• Users Online: 72
  • Print this page
  • Email this page

 
Table of Contents
IMAGE OF THE MONTH
Year : 2021  |  Volume : 15  |  Issue : 3  |  Page : 284-285

De novo membranous nephropathy in an allograft


Department of Histopathology, Apollo Hospitals, Hyderabad, Telangana, India

Date of Submission07-Sep-2021
Date of Decision10-Sep-2021
Date of Acceptance14-Sep-2021
Date of Web Publication30-Sep-2021

Correspondence Address:
Dr. Swarnalata Gowrishankar
Department of Histopathology, Apollo Hospitals, Jubilee Hills, Hyderabad - 500 096, Telangana
India
Login to access the Email id

Source of Support: None, Conflict of Interest: None


DOI: 10.4103/ijot.ijot_83_21

Get Permissions


How to cite this article:
Gowrishankar S. De novo membranous nephropathy in an allograft. Indian J Transplant 2021;15:284-5

How to cite this URL:
Gowrishankar S. De novo membranous nephropathy in an allograft. Indian J Transplant [serial online] 2021 [cited 2021 Nov 29];15:284-5. Available from: https://www.ijtonline.in/text.asp?2021/15/3/284/327398

A 27-year-old male post-live-related-transplant with a native kidney biopsy-proven focal segmental glomeruosclerosis, on triple-drug immunosuppression, presented at 5-year posttransplant with 2 g proteinuria and a serum creatinine of 2.8 mg/dl. The biopsy showed 5 glomeruli with a diffuse basement membrane thickening with subepithelial spikes on the silver stain [Figure 1]. The glomeruli showed no increase in cellularity. Basement membrane duplication typical of transplant glomerulopathy was not seen. There was mild tubular atrophy, seen in the periodic acid–Schiff stain [Figure 1]. There is no significant interstitial inflammation or tubulitis. The C4d immune stain shows strong peripheral fine granular positivity in the glomeruli and strong linear circumferential positivity along the peritubular capillary walls [Figure 2].
Figure 1: Glomeruli with basement membrane thickening (PAS stain). inset- spikes on silver stain

Click here to view
Figure 2: Allograft biopsy C4d immune staining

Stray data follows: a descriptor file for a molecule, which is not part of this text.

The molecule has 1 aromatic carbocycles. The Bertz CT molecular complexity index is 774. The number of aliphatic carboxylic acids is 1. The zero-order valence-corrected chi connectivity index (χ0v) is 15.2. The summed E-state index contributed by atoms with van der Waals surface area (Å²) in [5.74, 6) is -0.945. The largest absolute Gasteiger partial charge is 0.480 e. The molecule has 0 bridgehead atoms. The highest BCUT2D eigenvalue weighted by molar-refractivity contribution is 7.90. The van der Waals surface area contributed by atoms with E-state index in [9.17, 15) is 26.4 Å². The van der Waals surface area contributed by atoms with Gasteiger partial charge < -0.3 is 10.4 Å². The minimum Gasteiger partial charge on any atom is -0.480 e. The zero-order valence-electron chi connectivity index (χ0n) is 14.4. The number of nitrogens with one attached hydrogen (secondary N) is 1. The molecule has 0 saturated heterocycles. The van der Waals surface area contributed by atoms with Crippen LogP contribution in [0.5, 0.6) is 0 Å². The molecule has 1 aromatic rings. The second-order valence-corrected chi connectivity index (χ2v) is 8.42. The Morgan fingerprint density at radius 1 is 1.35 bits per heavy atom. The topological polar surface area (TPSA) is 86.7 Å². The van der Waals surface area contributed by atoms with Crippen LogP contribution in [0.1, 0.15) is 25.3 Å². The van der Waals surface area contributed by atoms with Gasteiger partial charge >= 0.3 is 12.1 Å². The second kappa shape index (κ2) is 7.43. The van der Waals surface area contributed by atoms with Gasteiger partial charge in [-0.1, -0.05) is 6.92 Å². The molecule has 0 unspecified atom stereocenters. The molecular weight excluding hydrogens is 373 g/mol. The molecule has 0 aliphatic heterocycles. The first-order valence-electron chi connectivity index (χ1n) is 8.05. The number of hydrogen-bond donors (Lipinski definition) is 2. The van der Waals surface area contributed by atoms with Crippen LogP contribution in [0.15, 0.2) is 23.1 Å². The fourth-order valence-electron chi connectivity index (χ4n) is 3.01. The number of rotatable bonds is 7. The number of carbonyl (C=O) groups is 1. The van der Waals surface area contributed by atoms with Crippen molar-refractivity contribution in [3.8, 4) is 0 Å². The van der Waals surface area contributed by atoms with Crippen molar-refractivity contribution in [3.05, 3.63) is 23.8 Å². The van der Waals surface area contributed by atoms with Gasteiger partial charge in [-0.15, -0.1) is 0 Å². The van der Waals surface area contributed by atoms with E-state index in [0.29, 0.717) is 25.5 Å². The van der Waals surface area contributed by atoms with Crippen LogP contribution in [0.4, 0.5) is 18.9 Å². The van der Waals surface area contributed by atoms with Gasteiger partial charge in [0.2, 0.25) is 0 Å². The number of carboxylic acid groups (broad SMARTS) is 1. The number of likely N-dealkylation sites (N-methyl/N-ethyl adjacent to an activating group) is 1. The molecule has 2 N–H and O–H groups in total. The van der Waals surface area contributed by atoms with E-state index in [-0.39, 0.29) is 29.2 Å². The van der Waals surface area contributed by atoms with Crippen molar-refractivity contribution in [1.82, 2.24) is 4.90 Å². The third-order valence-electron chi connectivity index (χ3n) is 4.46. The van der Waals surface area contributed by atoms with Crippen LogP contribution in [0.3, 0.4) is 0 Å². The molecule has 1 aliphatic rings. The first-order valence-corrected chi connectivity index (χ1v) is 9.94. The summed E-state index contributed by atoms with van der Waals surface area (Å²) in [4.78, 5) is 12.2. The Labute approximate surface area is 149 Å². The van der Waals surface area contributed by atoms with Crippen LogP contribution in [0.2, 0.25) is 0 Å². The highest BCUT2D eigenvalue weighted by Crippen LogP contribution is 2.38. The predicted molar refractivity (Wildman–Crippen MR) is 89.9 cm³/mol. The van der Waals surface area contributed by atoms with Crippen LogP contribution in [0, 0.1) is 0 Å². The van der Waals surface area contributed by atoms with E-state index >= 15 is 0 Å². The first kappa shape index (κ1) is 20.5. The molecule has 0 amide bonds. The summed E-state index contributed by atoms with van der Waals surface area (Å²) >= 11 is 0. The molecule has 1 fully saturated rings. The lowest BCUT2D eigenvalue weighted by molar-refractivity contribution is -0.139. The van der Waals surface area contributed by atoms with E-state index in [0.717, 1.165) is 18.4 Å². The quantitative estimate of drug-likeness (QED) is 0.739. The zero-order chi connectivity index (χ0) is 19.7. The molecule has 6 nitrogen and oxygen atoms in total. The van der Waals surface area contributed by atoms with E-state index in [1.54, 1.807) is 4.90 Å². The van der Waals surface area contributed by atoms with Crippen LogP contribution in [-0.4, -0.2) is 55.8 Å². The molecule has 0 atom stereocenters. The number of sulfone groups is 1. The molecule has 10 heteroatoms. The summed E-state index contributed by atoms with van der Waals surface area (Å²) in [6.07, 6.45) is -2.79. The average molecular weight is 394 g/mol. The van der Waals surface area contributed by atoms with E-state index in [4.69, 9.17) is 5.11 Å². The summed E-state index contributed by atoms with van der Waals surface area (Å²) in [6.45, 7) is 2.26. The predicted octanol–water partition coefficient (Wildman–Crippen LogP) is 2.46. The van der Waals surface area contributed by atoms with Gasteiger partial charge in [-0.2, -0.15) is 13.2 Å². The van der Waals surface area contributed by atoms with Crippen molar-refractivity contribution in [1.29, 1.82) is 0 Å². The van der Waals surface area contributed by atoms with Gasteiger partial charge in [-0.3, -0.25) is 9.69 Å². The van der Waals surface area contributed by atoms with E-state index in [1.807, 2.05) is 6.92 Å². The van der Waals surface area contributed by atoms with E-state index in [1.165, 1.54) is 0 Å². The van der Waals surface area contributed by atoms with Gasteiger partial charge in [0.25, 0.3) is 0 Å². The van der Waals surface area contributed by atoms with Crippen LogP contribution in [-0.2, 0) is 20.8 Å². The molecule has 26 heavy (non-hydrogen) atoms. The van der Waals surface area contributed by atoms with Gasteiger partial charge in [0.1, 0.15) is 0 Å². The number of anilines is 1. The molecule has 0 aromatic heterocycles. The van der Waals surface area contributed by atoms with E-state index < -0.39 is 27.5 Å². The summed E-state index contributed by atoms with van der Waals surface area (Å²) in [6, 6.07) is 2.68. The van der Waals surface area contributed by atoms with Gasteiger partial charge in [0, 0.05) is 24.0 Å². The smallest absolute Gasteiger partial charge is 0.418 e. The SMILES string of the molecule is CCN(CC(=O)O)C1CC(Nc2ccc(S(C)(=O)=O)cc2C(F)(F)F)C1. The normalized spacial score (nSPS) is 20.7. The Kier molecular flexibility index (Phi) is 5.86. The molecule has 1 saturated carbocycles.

Click here to view


The diagnosis was a chronic antibody-mediated rejection with a membranous pattern of injury or a de novo membranous nephropathy (MGN) which reflects alloimmune injury.

MGN in an allograft renal biopsy can be recurrent or de novo. Recurrent MGN occurs early, usually <3 months, is immunoglobulin G4 (IgG4) predominant, and has a native kidney diagnosis of MGN with elevated anti-PLA2R antibodies, if PLA2R mediated. De novo MGN, as in this case, is often an unusual manifestation of an antibody-mediated reaction, with anti-HLA-DQ antibodies demonstrable often. It occurs late posttransplant, >3 years and is IgG4 dominant. Circulating immune complexes are described with dnMN, IgG is targeted against brush border or tubular epithelial or interstitial antigens instead of podocyte antigens as seen in pMN. dnMN is less often associated with antiPLA2R. In dnMN an initial trigger such as viral infection, urinary obstruction, ischemia, or an immunological process may lead to podocyte damage. If that trigger is severe, cryptic podocyte protein antigens (different from those involved in primary MN, eg, PLA2R) may be exposed and drive an immune response with formation of in situ antigen–antibody immune complexes and the typical subepithelial deposits of MN. C4d stain in both recurrent and de novo MGN has a peripheral fine granular pattern but as in this case, peripheral linear deposits along the peritubular capillaries occur only in de novo MGN.

Transplant glomerulopathy is the other differential diagnosis to be considered. Here, there is a duplication of the basement membrane with C4d positivity and this pattern can coexist with a membranous pattern.

De novo MGN has a poor prognosis with a 5-year graft loss of >50% and 67% of the cases progressing to end-stage renal disease.

Declaration of patient consent

The authors certify that they have obtained all appropriate patient consent forms. In the form, the patient has given his consent for images and other clinical information to be reported in the journal. The patient understands that names and initials will not be published and due efforts will be made to conceal identity, but anonymity cannot be guaranteed.

Financial support and sponsorship

Nil.

Conflicts of interest

There are no conflicts of interest.


    Figures

  [Figure 1], [Figure 2]



 

Top
 
  Search
 
    Similar in PUBMED
   Search Pubmed for
   Search in Google Scholar for
    Access Statistics
    Email Alert *
    Add to My List *
* Registration required (free)  

 
  In this article
Article Figures

 Article Access Statistics
    Viewed250    
    Printed2    
    Emailed0    
    PDF Downloaded17    
    Comments [Add]    

Recommend this journal